Regardless of whether the configuration access is the configuration read or the configuration write access, control hub 110 does not store the configuration data into a separate register. For example, control hub 110 does not store the configuration data into a register such as the CONFIG_DATA register according to the PCI specification. In the example above, data path circuit 160 of control hub 110 propagates the configuration data directly between interface 111 and peripheral interface 113 without storing the configuration data into a separate register such as the CONFIG_DATA register. Logic circuit 162 of data path circuit 160 is configured to initiate a configuration access to the target device 130 while the configuration data is propagated on the pipeline such that the configuration data is passed directly between processor interface 111 and peripheral interface 113.

FIG. 2 is a flowchart of a method of transferring data. Method 200 describes a method transferring data in system 100 of FIG. 1 in which control hub 110 controls the transfer of data between processor 120 and one of the devices 130 (the target device 130).

Box 210 receives a configuration address and a configuration access command. In this box, processor interface 111 of control hub 110 receives information from processor 120. Decoding and routing circuit 140 decodes the information to obtain the configuration address and the configuration access command. In some embodiments, the configuration address and the configuration access command are decoded from information sent at different times from processor 120.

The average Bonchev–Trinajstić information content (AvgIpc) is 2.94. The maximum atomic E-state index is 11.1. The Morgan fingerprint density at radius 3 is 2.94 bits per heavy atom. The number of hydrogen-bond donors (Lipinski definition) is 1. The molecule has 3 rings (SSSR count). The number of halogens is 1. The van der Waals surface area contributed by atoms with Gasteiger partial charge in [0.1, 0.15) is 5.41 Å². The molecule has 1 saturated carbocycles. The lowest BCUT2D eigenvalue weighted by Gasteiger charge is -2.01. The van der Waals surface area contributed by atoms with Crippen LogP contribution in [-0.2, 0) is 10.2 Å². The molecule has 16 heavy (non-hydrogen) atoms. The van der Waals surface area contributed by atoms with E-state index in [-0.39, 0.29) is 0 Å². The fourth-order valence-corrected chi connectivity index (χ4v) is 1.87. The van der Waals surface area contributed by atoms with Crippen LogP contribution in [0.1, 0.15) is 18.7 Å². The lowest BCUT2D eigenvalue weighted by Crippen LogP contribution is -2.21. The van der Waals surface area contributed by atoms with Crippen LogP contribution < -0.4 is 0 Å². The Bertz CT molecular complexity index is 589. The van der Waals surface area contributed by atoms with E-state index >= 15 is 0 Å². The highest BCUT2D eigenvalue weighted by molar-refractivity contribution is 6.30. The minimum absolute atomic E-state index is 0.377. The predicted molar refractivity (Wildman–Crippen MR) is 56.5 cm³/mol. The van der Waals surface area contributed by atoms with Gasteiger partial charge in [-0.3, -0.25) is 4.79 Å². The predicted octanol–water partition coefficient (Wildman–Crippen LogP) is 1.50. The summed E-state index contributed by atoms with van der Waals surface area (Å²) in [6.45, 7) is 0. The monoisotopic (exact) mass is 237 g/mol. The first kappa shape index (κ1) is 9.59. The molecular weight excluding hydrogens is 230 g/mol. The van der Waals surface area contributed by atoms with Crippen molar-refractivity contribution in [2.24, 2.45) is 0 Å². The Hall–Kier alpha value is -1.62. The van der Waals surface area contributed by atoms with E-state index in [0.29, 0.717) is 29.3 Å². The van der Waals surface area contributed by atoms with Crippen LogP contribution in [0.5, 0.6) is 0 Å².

The configuration address includes an identification of one of the target device 130. The configuration access command indicates the type of the configuration access such as a configuration read access or a configuration write access. Control hub 110 controls the transfer of data between processor 120 and the target device 130 in subsequent processes. Decoding and routing circuit 140 of control hub 110 routes the configuration address to configuration circuit 150.

In some embodiments, decoding and routing circuit 140 routes the configuration address of the target device 130 to be stored in CONFIG_ADDR register 152 based on different sequences. For example, in a decoding sequence, decoding and routing circuit 140 may decode the address information sent by processor 120 to identify which internal configuration register is referenced by processor 120. In another sequence, decoding and routing circuit 140 may route the data information associated with the address information to the internal configuration register (e.g., CONFIG_ADDR register 152) identified by the decoding sequence.

Box 220 writes the configuration address into CONFIG_ADDR register 152. The information represented by the configuration address specifies subsequent configuration access operation.

Box 230 initiates a configuration access. Based on the information stored in CONFIG_ADDR register 152, control hub 110 initiates a configuration access to access the target device 130. If the command in box 210 is a configuration read access, control hub 110 initiates a configuration read access to the target device 130. If the command in box 210 is a configuration write access, control hub 110 initiates a configuration write access to the target device 130.